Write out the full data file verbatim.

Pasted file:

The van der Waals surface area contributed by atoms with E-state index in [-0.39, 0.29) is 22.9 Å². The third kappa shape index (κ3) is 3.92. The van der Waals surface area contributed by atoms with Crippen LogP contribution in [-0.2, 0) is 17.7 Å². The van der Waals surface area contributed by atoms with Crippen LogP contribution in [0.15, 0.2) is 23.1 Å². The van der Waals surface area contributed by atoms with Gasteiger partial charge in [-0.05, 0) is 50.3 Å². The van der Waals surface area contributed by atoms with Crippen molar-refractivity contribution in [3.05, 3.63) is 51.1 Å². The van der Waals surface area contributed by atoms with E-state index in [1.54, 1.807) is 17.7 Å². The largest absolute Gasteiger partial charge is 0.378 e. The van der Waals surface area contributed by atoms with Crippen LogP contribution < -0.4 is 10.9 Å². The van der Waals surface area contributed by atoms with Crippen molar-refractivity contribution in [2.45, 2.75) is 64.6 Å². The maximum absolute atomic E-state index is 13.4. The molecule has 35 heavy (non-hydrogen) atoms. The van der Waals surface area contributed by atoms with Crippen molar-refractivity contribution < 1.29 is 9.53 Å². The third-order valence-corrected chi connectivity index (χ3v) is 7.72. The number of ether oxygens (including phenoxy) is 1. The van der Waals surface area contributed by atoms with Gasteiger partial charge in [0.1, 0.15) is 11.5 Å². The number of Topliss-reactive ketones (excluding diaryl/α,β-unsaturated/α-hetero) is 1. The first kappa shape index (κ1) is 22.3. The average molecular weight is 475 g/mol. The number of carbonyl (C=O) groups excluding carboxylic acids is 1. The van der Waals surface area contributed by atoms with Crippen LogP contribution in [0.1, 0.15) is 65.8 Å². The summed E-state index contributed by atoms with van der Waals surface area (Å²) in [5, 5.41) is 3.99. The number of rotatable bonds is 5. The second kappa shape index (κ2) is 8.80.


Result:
The van der Waals surface area contributed by atoms with E-state index in [-0.39, 0.29) is 22.9 Å². The third kappa shape index (κ3) is 3.92. The van der Waals surface area contributed by atoms with Crippen LogP contribution in [-0.2, 0) is 17.7 Å². The van der Waals surface area contributed by atoms with Crippen LogP contribution in [0.15, 0.2) is 23.1 Å². The van der Waals surface area contributed by atoms with Gasteiger partial charge in [-0.05, 0) is 50.3 Å². The van der Waals surface area contributed by atoms with Crippen molar-refractivity contribution in [3.05, 3.63) is 51.1 Å². The van der Waals surface area contributed by atoms with E-state index in [1.54, 1.807) is 17.7 Å². The largest absolute Gasteiger partial charge is 0.378 e. The van der Waals surface area contributed by atoms with Crippen LogP contribution < -0.4 is 10.9 Å². The van der Waals surface area contributed by atoms with Crippen molar-refractivity contribution in [2.45, 2.75) is 64.6 Å². The maximum absolute atomic E-state index is 13.4. The molecule has 35 heavy (non-hydrogen) atoms. The van der Waals surface area contributed by atoms with Crippen molar-refractivity contribution < 1.29 is 9.53 Å². The third-order valence-corrected chi connectivity index (χ3v) is 7.72. The number of ether oxygens (including phenoxy) is 1. The van der Waals surface area contributed by atoms with Gasteiger partial charge in [0.1, 0.15) is 11.5 Å². The number of Topliss-reactive ketones (excluding diaryl/α,β-unsaturated/α-hetero) is 1. The first kappa shape index (κ1) is 22.3. The average molecular weight is 475 g/mol. The number of carbonyl (C=O) groups excluding carboxylic acids is 1. The van der Waals surface area contributed by atoms with Crippen LogP contribution in [0.1, 0.15) is 65.8 Å². The summed E-state index contributed by atoms with van der Waals surface area (Å²) in [5, 5.41) is 3.99. The number of rotatable bonds is 5. The second kappa shape index (κ2) is 8.80.